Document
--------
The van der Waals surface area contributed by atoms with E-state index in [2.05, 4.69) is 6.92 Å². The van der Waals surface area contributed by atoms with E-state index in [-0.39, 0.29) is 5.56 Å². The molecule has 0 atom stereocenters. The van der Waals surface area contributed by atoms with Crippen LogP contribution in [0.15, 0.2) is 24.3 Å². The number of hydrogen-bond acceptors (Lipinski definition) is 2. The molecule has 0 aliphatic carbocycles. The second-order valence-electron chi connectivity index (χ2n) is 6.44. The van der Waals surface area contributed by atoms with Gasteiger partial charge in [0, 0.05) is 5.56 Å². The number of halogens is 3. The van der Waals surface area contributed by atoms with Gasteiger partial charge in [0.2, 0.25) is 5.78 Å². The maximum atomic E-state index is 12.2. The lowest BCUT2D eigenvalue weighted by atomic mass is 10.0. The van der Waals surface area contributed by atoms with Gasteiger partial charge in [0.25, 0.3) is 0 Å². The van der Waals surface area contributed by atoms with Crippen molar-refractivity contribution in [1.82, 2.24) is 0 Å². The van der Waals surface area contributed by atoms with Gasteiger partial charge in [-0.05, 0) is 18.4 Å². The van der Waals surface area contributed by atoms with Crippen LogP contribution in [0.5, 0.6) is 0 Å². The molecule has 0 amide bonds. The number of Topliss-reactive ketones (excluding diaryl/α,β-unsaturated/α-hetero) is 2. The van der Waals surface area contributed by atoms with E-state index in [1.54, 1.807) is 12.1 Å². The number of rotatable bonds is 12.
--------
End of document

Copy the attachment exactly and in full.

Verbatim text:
The van der Waals surface area contributed by atoms with E-state index in [2.05, 4.69) is 6.92 Å². The van der Waals surface area contributed by atoms with E-state index in [-0.39, 0.29) is 5.56 Å². The molecule has 0 atom stereocenters. The van der Waals surface area contributed by atoms with Crippen LogP contribution in [0.15, 0.2) is 24.3 Å². The number of hydrogen-bond acceptors (Lipinski definition) is 2. The molecule has 0 aliphatic carbocycles. The second-order valence-electron chi connectivity index (χ2n) is 6.44. The van der Waals surface area contributed by atoms with Gasteiger partial charge in [0, 0.05) is 5.56 Å². The number of halogens is 3. The van der Waals surface area contributed by atoms with Gasteiger partial charge in [0.2, 0.25) is 5.78 Å². The maximum atomic E-state index is 12.2. The lowest BCUT2D eigenvalue weighted by atomic mass is 10.0. The van der Waals surface area contributed by atoms with Gasteiger partial charge in [0.25, 0.3) is 0 Å². The van der Waals surface area contributed by atoms with Crippen molar-refractivity contribution in [1.82, 2.24) is 0 Å². The van der Waals surface area contributed by atoms with Gasteiger partial charge in [-0.05, 0) is 18.4 Å². The van der Waals surface area contributed by atoms with Crippen LogP contribution in [0.5, 0.6) is 0 Å². The molecule has 0 amide bonds. The number of Topliss-reactive ketones (excluding diaryl/α,β-unsaturated/α-hetero) is 2. The van der Waals surface area contributed by atoms with E-state index in [1.54, 1.807) is 12.1 Å². The number of rotatable bonds is 12.